- MOOC: First Ever MOOC Data Research
- India: Few Takers of Top Academic Pay
- US: Measuring Faculty Collegiality
- China: Planning Campuses Abroad
Despite the buzz around Massive Open Online Courses (MOOCs), data about them is scarce, limiting the ability to judge how the courses will fit into the higher education landscape—and particularly whether they will be creditworthy and eventually profitable. Hoping to counter this, the University of Edinburgh has compiled the most comprehensive data to date on the sector, revealing the study choices, motivations and nationality of participants in its six Coursera-backed MOOCs. A pre-launch survey sent to 217,512 email accounts a week before the course began yielded 45,182 responses (a rate of 21%) and revealed that some 200 countries were represented in the learner cohort, the majority of students coming from the US, UK, Spain and Brazil. Researchers said “there were gaps” in the participating nationalities, however, with zero activity from China for example.“This suggests that reaching widely with MOOCs to gather many more learners from non-US/UK/Europe sources is not an unreasonable goal, but also not a simple goal,” the report states.
One of the surprising findings of a 2012 book, Paying the Professoriate: A Global Comparison of Compensation and Contracts, was that university teachers in India are among the best paid in the world. Average monthly salaries for entry-level positions at Indian institutions, estimated to be nearly $4,000 in purchasing power parity (PPP) dollars – in which salaries reflect what it takes to purchase similar goods and services in different countries, is higher than in other developing countries, and substantially higher than China’s $259 PPP. Though India’s teachers are paid well, few Indians appear interested in taking up the profession in India. Government officials have estimated faculty shortages at 30 percent or higher. Even the country’s most venerated institutions – the Indian Institutes of Technology (IITs), the Indian Institutes of Management (IIMs) and others – are short of qualified faculty.The larger implications of these shortages are enormous – both in terms of the ongoing expansion of higher education as well as the quality of education. In particular, the government’s plans to support the rise of at least a few institutions into world-rankings – where India’s universities are nearly absent – are unlikely to succeed without large numbers of well-qualified faculty across a wide range of disciplines.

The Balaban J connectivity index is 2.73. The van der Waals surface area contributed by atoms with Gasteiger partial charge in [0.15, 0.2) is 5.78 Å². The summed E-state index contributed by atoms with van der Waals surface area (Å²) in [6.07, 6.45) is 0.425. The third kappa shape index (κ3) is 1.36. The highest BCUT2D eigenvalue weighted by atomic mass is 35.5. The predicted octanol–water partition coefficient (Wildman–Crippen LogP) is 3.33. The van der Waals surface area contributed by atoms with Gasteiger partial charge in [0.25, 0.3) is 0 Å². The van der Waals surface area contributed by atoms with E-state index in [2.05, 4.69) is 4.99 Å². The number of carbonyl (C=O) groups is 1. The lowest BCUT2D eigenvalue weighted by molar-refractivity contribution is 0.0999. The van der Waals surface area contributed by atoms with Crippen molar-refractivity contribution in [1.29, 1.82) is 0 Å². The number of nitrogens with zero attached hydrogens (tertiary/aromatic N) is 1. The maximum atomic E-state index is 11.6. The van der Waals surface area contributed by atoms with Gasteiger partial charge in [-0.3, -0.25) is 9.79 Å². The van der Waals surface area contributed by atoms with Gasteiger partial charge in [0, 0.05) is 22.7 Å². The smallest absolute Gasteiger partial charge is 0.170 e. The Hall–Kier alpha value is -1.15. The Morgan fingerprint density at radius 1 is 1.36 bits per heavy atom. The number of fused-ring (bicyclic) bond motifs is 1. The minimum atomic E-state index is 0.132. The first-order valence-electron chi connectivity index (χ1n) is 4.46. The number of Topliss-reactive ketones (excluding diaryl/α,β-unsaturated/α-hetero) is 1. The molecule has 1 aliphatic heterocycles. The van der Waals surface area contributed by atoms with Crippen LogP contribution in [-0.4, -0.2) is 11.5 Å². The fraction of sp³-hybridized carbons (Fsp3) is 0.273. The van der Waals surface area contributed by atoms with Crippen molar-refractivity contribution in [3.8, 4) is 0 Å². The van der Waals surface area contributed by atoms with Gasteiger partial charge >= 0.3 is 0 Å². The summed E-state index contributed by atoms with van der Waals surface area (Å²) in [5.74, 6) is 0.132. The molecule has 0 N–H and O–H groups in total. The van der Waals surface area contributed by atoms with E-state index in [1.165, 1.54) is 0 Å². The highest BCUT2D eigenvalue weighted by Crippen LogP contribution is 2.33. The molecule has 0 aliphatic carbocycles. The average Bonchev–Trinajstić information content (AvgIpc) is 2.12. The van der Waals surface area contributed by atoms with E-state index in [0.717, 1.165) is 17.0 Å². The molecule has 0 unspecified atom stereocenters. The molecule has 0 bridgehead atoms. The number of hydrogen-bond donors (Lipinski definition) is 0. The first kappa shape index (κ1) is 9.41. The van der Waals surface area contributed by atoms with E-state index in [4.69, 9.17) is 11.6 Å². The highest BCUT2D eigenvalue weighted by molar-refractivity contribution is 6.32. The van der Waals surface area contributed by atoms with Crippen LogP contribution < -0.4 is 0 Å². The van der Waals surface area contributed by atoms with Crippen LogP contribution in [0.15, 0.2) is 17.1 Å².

Can a written test determine whether a faculty member is a bully or a jerk or an all-around pain in the neck? Two higher-education consultants believe they have an instrument that does just that. They call it the Collegiality Assessment Matrix, and they are promoting it to colleges as a tool for both professional development and faculty evaluations.The instrument is objective enough, they say, to enable colleges to weigh collegiality as a distinct criterion in making decisions related to faculty members’ reappointment, promotion, or tenure. By using it, the consultants say, colleges can confront faculty members over actions that vex their colleagues and either coach them on how to behave better or, if necessary, show them the door. A companion instrument, the Self-Assessment Matrix, lets faculty members examine their own behaviour and see how well their self-perceptions match up with the impressions others have of them.
To date, China has been on the receiving end of the globalisation of education, with many western universities, colleges and other institutions setting up in the country.But now it seems China has plans to turn the tables by setting up foreign campuses for its own institutions of higher learning.Leading international education researcher, Dr Christopher Ziguras says the move is part of a broader economic strategy employed by the Chinese.